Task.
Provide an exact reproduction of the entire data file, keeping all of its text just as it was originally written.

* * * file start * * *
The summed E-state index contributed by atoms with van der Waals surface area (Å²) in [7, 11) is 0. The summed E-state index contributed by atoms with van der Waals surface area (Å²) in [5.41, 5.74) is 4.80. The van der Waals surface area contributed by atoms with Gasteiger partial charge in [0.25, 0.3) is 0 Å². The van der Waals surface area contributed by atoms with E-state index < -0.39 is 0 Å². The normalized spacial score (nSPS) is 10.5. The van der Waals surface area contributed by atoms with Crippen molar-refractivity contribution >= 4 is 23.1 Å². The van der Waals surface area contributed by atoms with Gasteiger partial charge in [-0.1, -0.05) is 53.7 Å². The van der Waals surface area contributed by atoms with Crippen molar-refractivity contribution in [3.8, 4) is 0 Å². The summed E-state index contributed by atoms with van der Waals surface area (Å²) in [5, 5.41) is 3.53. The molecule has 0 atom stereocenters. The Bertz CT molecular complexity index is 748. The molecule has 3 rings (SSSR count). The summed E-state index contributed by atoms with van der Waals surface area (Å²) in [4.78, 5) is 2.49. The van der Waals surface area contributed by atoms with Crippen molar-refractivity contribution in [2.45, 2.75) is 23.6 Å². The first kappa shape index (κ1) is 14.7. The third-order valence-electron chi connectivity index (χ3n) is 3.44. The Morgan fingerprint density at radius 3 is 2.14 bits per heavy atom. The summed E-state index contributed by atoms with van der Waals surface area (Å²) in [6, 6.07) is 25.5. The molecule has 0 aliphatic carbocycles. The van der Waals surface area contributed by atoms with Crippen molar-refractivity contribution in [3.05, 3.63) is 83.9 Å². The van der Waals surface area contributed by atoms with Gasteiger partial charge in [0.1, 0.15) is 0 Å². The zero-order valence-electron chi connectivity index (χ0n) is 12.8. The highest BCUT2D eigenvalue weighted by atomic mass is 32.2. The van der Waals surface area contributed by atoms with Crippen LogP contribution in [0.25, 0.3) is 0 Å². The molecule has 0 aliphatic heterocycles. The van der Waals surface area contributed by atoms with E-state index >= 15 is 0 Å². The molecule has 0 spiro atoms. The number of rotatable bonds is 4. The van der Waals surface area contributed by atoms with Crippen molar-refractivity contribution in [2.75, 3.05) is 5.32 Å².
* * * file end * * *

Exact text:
The summed E-state index contributed by atoms with van der Waals surface area (Å²) in [7, 11) is 0. The summed E-state index contributed by atoms with van der Waals surface area (Å²) in [5.41, 5.74) is 4.80. The van der Waals surface area contributed by atoms with Gasteiger partial charge in [0.25, 0.3) is 0 Å². The van der Waals surface area contributed by atoms with E-state index < -0.39 is 0 Å². The normalized spacial score (nSPS) is 10.5. The van der Waals surface area contributed by atoms with Crippen molar-refractivity contribution >= 4 is 23.1 Å². The van der Waals surface area contributed by atoms with Gasteiger partial charge in [-0.1, -0.05) is 53.7 Å². The van der Waals surface area contributed by atoms with Crippen molar-refractivity contribution in [3.8, 4) is 0 Å². The summed E-state index contributed by atoms with van der Waals surface area (Å²) in [5, 5.41) is 3.53. The molecule has 0 atom stereocenters. The Bertz CT molecular complexity index is 748. The molecule has 3 rings (SSSR count). The summed E-state index contributed by atoms with van der Waals surface area (Å²) in [4.78, 5) is 2.49. The van der Waals surface area contributed by atoms with Crippen molar-refractivity contribution in [2.45, 2.75) is 23.6 Å². The first kappa shape index (κ1) is 14.7. The third-order valence-electron chi connectivity index (χ3n) is 3.44. The Morgan fingerprint density at radius 3 is 2.14 bits per heavy atom. The summed E-state index contributed by atoms with van der Waals surface area (Å²) in [6, 6.07) is 25.5. The molecule has 0 aliphatic carbocycles. The van der Waals surface area contributed by atoms with Crippen molar-refractivity contribution in [3.05, 3.63) is 83.9 Å². The van der Waals surface area contributed by atoms with Gasteiger partial charge in [0.1, 0.15) is 0 Å². The zero-order valence-electron chi connectivity index (χ0n) is 12.8. The highest BCUT2D eigenvalue weighted by atomic mass is 32.2. The van der Waals surface area contributed by atoms with Crippen LogP contribution in [0.25, 0.3) is 0 Å². The molecule has 0 aliphatic heterocycles. The van der Waals surface area contributed by atoms with E-state index >= 15 is 0 Å². The molecule has 0 spiro atoms. The number of rotatable bonds is 4. The van der Waals surface area contributed by atoms with Crippen molar-refractivity contribution in [2.75, 3.05) is 5.32 Å².